When it comes to interactive voice response (IVR) systems, 73-year-old Alvin Shatkin doesn’t mince words. “I hate them,” the New York City senior says. “We seniors have enough difficulty hearing when we’re talking to a live person, and these synthesized voices are even more difficult to understand.”
Shatkin’s litany of complaints with current IVR technology is considerable: Volume, pitch, tone, and speed are not exactly senior-friendly. Clear diction is often lacking. Systems don’t give him enough time to respond to prompts. When he does enter a response—either by voice or touch-tone input—the systems often fail to recognize what he entered. “And then, when I need or want to speak to a human, they don’t make it possible,” he says.
So what’s a guy like Shatkin to do? His answer is simple, and one that no company wants to hear (though it must know): “It depends on how badly I need a company. If there’s a competitor whose system is more to my liking, I wouldn’t hesitate to go to that company instead,” says Shatkin, a retired IT professional whose level of technological know-how is far more advanced than most of his peers. “In most cases, I would make my displeasure heard by going to someone else.”
While Shatkin is just one person, he represents a growing population segment with a lot of clout and buying power. In fact, last year, the 40.3 million Americans 65 and older made up 13 percent of the total U.S. population, according to the Department of Health and Human Services’ Administration on Aging. As Baby Boomers age, this demographic is expected to number 54.8 million, representing 16.1 percent of the population, by 2020, and 72.1 million, or 19 percent of the population, by 2030.
Despite the trend, IVR systems in general are developed for younger consumers with an appetite for shiny, fast, new, sleek, and sexy. They tend to be one-size-fits-all, designed to serve the largest number of customers. Seniors are typically overlooked in traditional design work or are considered only as an afterthought, much to the detriment of the companies that would like to keep them as customers.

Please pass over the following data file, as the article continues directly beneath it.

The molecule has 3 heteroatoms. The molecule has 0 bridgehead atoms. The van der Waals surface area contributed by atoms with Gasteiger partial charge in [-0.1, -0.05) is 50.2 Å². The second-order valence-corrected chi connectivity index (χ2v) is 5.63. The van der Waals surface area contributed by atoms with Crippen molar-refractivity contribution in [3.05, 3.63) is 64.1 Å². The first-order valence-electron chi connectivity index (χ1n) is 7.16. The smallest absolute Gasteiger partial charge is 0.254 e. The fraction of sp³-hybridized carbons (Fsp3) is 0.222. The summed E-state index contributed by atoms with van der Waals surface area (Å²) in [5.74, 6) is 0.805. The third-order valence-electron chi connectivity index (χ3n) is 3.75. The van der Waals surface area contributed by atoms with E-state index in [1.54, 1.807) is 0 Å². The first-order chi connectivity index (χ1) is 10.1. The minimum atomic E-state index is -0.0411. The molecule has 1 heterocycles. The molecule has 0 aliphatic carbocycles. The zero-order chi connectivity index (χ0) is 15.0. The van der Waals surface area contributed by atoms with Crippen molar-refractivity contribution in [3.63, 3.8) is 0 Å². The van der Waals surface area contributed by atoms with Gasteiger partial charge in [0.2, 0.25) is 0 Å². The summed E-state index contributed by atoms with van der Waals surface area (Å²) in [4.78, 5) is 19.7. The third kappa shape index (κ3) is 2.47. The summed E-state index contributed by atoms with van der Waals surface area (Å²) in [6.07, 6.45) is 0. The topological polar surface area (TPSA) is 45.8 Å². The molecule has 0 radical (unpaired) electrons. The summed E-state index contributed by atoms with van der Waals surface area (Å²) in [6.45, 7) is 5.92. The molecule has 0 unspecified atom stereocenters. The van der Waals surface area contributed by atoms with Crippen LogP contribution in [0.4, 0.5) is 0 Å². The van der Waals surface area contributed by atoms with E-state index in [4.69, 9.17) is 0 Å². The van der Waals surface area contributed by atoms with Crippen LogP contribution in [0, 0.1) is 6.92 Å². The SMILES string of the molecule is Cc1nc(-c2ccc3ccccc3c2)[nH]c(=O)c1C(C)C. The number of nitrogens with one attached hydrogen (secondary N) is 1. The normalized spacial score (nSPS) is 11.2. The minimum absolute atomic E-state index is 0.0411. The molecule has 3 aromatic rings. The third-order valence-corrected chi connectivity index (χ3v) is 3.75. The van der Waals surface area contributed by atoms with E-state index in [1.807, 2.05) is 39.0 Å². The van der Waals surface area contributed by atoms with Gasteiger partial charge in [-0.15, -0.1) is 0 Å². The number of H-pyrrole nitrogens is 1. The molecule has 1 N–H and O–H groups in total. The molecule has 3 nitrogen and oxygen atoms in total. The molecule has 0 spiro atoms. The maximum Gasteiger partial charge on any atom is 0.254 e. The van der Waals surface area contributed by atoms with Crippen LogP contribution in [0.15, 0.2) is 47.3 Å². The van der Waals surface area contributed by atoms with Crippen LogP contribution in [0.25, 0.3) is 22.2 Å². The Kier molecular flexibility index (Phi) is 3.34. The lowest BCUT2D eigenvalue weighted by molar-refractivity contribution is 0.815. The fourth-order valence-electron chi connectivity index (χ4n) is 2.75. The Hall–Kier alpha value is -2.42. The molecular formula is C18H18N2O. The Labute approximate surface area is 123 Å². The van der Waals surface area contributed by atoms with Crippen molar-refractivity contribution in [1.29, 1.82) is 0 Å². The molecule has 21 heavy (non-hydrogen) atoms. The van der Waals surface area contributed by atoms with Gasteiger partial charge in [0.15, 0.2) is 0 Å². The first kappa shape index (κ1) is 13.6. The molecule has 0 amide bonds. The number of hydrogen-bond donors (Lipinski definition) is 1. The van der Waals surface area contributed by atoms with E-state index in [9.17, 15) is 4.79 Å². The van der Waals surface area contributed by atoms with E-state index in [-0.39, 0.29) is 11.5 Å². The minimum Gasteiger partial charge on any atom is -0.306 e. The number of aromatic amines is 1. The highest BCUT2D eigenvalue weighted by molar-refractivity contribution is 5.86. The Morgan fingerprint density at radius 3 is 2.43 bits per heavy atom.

“Seniors are obviously the largest-growing consumer group with the most money to spend,” says senior advocate Abby Stokes, author of the books Is This Thing On? A Computer Handbook for Late Bloomers, Technophobes, and the Kicking and Screaming and It’s Never Too Late to Love a Computer. Stokes has also taught courses in basic computing at both Cooper Union and New York University’s School of Lifelong Learning and frequently offers computer training to private and corporate clients, among them seniors and senior centers. “If you can get [seniors] to say that your company is good, their loyalty level is so much higher than younger people’s. If you make things easy for them, they’ll keep coming back to you again and again.”
But that’s not to say companies can take their senior customers for granted once they’ve lured them in. Confronted with any hurdle, seniors, like Shatkin, are willing to jump ship to a competitor that better addresses their needs. And in most cases, seniors have more time on their hands to research companies and shop around.
Keep It Engaging
One way to hold onto elderly customers is to keep them engaged throughout the IVR. Many seniors, for example, have difficulty hearing, so why not allow them to control the IVR volume, pitch, and speaking rate themselves? That could be accomplished with a simple bit of coding and a prompt in the IVR dialogue: To raise the volume, press 3; to adjust the number of words spoken per minute, press 4.
However, such functionality does add another layer to the IVR and more steps in the dialogue. A better solution, according to Daniel O’Sullivan, president and CEO of IVR software and design firm Interactive Digital, would be a system that automatically adjusts volume, speaking rate, pitch, and the time available to enter a response. His company’s patented Adaptive Audio process automatically does that and can tailor content, based on the user’s exhibited skills during the interaction. Adaptive Audio also can insert instructions into the dialogue to help seniors navigate the menus and create longer pauses before an application times out. This software-only process has proved effective in shortening calls and improving containment rates in the IVR, O’Sullivan says.